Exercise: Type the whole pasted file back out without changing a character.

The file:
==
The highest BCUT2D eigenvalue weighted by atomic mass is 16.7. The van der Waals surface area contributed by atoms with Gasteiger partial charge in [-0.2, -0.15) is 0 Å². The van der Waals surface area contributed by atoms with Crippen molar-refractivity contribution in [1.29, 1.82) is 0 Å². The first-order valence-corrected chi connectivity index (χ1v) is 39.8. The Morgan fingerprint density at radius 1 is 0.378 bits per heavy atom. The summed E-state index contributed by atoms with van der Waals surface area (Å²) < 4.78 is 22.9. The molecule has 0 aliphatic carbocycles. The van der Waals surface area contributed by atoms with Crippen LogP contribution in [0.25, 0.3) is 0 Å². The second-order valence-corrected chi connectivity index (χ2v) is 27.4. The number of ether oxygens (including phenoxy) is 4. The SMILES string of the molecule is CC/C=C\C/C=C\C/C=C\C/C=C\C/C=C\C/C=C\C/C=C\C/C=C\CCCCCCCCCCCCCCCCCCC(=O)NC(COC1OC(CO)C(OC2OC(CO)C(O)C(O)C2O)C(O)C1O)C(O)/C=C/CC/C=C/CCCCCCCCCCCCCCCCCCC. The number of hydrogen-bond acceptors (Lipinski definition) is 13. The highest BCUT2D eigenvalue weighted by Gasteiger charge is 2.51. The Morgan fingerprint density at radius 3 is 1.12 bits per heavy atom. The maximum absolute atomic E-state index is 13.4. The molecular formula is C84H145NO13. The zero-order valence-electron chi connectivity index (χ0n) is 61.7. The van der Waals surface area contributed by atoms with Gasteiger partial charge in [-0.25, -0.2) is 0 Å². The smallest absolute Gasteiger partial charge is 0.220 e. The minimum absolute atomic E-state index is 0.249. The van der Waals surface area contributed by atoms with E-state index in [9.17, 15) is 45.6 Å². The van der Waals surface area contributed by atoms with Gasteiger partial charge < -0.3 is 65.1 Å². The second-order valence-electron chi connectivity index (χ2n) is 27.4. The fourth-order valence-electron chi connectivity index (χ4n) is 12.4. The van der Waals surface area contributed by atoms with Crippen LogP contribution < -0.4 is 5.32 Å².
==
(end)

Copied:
The highest BCUT2D eigenvalue weighted by atomic mass is 16.7. The van der Waals surface area contributed by atoms with Gasteiger partial charge in [-0.2, -0.15) is 0 Å². The van der Waals surface area contributed by atoms with Crippen molar-refractivity contribution in [1.29, 1.82) is 0 Å². The first-order valence-corrected chi connectivity index (χ1v) is 39.8. The Morgan fingerprint density at radius 1 is 0.378 bits per heavy atom. The summed E-state index contributed by atoms with van der Waals surface area (Å²) < 4.78 is 22.9. The molecule has 0 aliphatic carbocycles. The van der Waals surface area contributed by atoms with Crippen LogP contribution in [0.25, 0.3) is 0 Å². The second-order valence-corrected chi connectivity index (χ2v) is 27.4. The number of ether oxygens (including phenoxy) is 4. The SMILES string of the molecule is CC/C=C\C/C=C\C/C=C\C/C=C\C/C=C\C/C=C\C/C=C\C/C=C\CCCCCCCCCCCCCCCCCCC(=O)NC(COC1OC(CO)C(OC2OC(CO)C(O)C(O)C2O)C(O)C1O)C(O)/C=C/CC/C=C/CCCCCCCCCCCCCCCCCCC. The number of hydrogen-bond acceptors (Lipinski definition) is 13. The highest BCUT2D eigenvalue weighted by Gasteiger charge is 2.51. The Morgan fingerprint density at radius 3 is 1.12 bits per heavy atom. The maximum absolute atomic E-state index is 13.4. The molecular formula is C84H145NO13. The zero-order valence-electron chi connectivity index (χ0n) is 61.7. The van der Waals surface area contributed by atoms with Gasteiger partial charge in [-0.25, -0.2) is 0 Å². The smallest absolute Gasteiger partial charge is 0.220 e. The minimum absolute atomic E-state index is 0.249. The van der Waals surface area contributed by atoms with E-state index in [9.17, 15) is 45.6 Å². The van der Waals surface area contributed by atoms with Gasteiger partial charge < -0.3 is 65.1 Å². The second-order valence-electron chi connectivity index (χ2n) is 27.4. The fourth-order valence-electron chi connectivity index (χ4n) is 12.4. The van der Waals surface area contributed by atoms with Crippen LogP contribution < -0.4 is 5.32 Å².